Kenyan credit unions, known as savings and credit cooperatives (SACCOs), have mobilized a record 490 billion Kenyan shillings (US$5.7 billion) in savings, which represents 33% of national savings, according to Kenya's Industrialization and Enterprise Development Principal Secretary Dr. Wilson Songa.
At the recent Kenyan Teachers SACCO Association annual general meeting, Dr. Songa explained that Kenyan SACCOs play "a key role in creating vibrancy and competitiveness in the financial sector."
Of over 13 million Kenyan SACCO members, most of them are savers with modest incomes. SACCOs help increase their stability and wealth through savings. SACCOs also provide low-interest capital resources that are critical to economic growth. Kenyans, who would have been denied access to loans by most banks due to lack of collateral, have access to low-interest loans through SACCOs. As a result, SACCOs help ordinary Kenyans transform their lives.
By introducing financial services to women and other unbanked populations, who have been traditionally excluded from the formal financial sector, SACCOs give more Kenyans the ability to generate wealth and invest in their families. When empowered to make financial decisions, research shows that women are much more likely than men to make investments that benefit their entire family.
According to Goldman Sachs Global Investment Research, women with access to formal savings accounts will save more and increase business investments by 40% in four to six months. With greater financial autonomy, women also invest more in education, access to medical care and better-quality food for their families. These types of choices, made possible by financial access through Kenyan SACCOs, are good for economic growth and transformative for individual families.
Kenyan SACCOs have the highest growth rates in Africa and rank seventh worldwide. Dr. Songa stressed that the Kenyan government is committed to continuing to support the SACCO subsector, which creates employment and provides economic empowerment to Kenyans. Dr. Songa challenged SACCOs to ensure that they maintain sound corporate governance and operate within the legal framework without losing their momentum. He suggested they improve leadership skills and consider merging some SACCOs to achieve economies of scale.
Simon Mukunu, Kenya Teachers SACCO Association chairman, emphasized that the SACCO subsector occupies a strategic position in the social economic development of Kenya and is a major player in the realization of the Vision 2030 blueprint, which lays out Kenya's long-term plan for development. SACCOs are ready to fulfill their mandate as a vehicle for development and the eradication of poverty, according to Mukunu.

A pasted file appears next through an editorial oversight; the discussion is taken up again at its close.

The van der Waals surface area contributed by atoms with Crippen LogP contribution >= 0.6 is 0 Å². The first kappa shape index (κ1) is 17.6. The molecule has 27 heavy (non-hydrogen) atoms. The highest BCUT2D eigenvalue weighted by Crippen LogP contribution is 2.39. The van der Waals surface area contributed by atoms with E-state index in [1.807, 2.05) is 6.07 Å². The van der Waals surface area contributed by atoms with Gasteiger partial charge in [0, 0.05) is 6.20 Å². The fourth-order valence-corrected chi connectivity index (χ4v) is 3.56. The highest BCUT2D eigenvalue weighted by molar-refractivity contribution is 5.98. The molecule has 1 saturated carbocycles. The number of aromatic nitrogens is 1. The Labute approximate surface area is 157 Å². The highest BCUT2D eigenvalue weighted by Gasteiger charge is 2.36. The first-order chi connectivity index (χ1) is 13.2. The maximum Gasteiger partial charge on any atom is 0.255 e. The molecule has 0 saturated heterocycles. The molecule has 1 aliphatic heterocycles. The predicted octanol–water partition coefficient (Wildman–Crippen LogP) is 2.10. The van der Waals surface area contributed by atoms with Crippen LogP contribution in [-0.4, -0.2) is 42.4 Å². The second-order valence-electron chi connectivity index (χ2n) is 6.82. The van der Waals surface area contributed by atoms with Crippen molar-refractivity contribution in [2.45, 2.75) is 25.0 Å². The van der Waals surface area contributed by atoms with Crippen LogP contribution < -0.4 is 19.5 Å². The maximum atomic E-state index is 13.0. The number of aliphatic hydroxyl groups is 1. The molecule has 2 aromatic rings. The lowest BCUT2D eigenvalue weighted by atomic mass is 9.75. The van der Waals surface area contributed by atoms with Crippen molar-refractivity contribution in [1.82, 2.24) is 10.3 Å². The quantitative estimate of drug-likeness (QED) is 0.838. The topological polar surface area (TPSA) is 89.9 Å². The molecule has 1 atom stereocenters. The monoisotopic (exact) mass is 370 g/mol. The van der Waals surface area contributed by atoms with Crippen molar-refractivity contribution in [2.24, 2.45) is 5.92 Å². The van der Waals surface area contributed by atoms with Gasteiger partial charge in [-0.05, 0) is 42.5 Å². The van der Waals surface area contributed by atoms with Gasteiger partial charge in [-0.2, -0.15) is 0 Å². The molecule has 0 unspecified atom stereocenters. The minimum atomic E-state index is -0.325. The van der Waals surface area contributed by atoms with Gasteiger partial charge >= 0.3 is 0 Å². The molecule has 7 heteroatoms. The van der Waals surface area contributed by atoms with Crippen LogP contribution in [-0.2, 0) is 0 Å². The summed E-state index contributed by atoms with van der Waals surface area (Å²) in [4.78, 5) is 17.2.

For more news on Kenyan SACCOs, visit www.nation.co.ke.
World Council of Credit Unions has worked with SACCOs in Kenya since 1997 to strengthen the sector and expand financial inclusion throughout the country. World Council has implemented technical assistance programs funded by Financial Sector Deepening Trust, Kenya (FSD Kenya), U.S. Agency for International Development, Bill and Melinda Gates Foundation and U.S. Department of Agriculture, offering technology solutions to SACCOs that improve their business operations.
Former ambassador of the Republic of Kenya to the United States, Elkanah Odembo, was recently named vice president of the African region for World Council to oversee strategic initiatives for its organizational members and the donor community in the region.
IRnet® Coop Kenya Ltd. (ICK), a wholly owned subsidiary of World Council based in Nairobi, provides technical, operational and regulatory assistance to Kenyan SACCOs. ICK helps SACCOs develop and implement new technologies, including mobile solutions, to more efficiently and effectively reach underserved populations.
The Kenya Union of Savings & Credit Co-operatives is a member of World Council.
World Council of Credit Unions is the global trade association and development agency for credit unions. World Council promotes the sustainable development of credit unions and other financial cooperatives around the world to empower people through access to high quality and affordable financial services. World Council advocates on behalf of the global credit union system before international organizations and works with national governments to improve legislation and regulation. Its technical assistance programs introduce new tools and technologies to strengthen credit unions' financial performance and increase their outreach.
World Council has implemented more than 290 technical assistance programs in 71 countries. Worldwide, 57,000 credit unions in 105 countries serve 217 million people. Learn more about World Council's impact around the world at www.woccu.org.